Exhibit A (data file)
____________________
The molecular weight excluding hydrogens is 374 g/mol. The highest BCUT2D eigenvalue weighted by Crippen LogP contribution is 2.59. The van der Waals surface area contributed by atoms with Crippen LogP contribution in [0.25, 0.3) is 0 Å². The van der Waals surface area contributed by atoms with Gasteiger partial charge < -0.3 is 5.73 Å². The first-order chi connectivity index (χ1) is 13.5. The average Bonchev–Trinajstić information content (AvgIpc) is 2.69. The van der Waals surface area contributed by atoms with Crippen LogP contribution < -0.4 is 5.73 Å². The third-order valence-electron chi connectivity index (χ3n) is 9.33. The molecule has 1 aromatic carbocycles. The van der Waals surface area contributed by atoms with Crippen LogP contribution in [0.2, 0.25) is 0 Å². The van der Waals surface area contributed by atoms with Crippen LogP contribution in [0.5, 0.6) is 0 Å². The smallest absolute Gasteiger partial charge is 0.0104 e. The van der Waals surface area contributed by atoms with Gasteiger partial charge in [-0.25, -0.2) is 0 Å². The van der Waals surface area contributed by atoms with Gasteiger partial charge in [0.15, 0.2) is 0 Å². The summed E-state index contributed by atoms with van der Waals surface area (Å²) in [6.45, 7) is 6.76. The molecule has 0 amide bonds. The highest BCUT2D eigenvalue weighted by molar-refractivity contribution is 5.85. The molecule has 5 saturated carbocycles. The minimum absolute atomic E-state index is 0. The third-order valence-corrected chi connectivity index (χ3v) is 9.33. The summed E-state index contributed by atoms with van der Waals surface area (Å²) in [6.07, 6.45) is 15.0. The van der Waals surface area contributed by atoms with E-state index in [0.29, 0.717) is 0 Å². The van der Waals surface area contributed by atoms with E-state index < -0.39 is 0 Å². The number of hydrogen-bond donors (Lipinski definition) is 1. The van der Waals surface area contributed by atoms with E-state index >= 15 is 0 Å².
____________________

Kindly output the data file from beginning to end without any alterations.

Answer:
The molecular weight excluding hydrogens is 374 g/mol. The highest BCUT2D eigenvalue weighted by Crippen LogP contribution is 2.59. The van der Waals surface area contributed by atoms with Crippen LogP contribution in [0.25, 0.3) is 0 Å². The van der Waals surface area contributed by atoms with Gasteiger partial charge < -0.3 is 5.73 Å². The first-order chi connectivity index (χ1) is 13.5. The average Bonchev–Trinajstić information content (AvgIpc) is 2.69. The van der Waals surface area contributed by atoms with Crippen LogP contribution < -0.4 is 5.73 Å². The third-order valence-electron chi connectivity index (χ3n) is 9.33. The molecule has 1 aromatic carbocycles. The van der Waals surface area contributed by atoms with Crippen LogP contribution in [0.2, 0.25) is 0 Å². The van der Waals surface area contributed by atoms with Crippen LogP contribution in [0.5, 0.6) is 0 Å². The smallest absolute Gasteiger partial charge is 0.0104 e. The van der Waals surface area contributed by atoms with Gasteiger partial charge in [-0.25, -0.2) is 0 Å². The van der Waals surface area contributed by atoms with Gasteiger partial charge in [0.15, 0.2) is 0 Å². The summed E-state index contributed by atoms with van der Waals surface area (Å²) in [6.45, 7) is 6.76. The molecule has 0 amide bonds. The highest BCUT2D eigenvalue weighted by molar-refractivity contribution is 5.85. The molecule has 5 saturated carbocycles. The minimum absolute atomic E-state index is 0. The third-order valence-corrected chi connectivity index (χ3v) is 9.33. The summed E-state index contributed by atoms with van der Waals surface area (Å²) in [6.07, 6.45) is 15.0. The van der Waals surface area contributed by atoms with E-state index in [0.29, 0.717) is 0 Å². The van der Waals surface area contributed by atoms with E-state index < -0.39 is 0 Å². The number of hydrogen-bond donors (Lipinski definition) is 1. The van der Waals surface area contributed by atoms with E-state index >= 15 is 0 Å².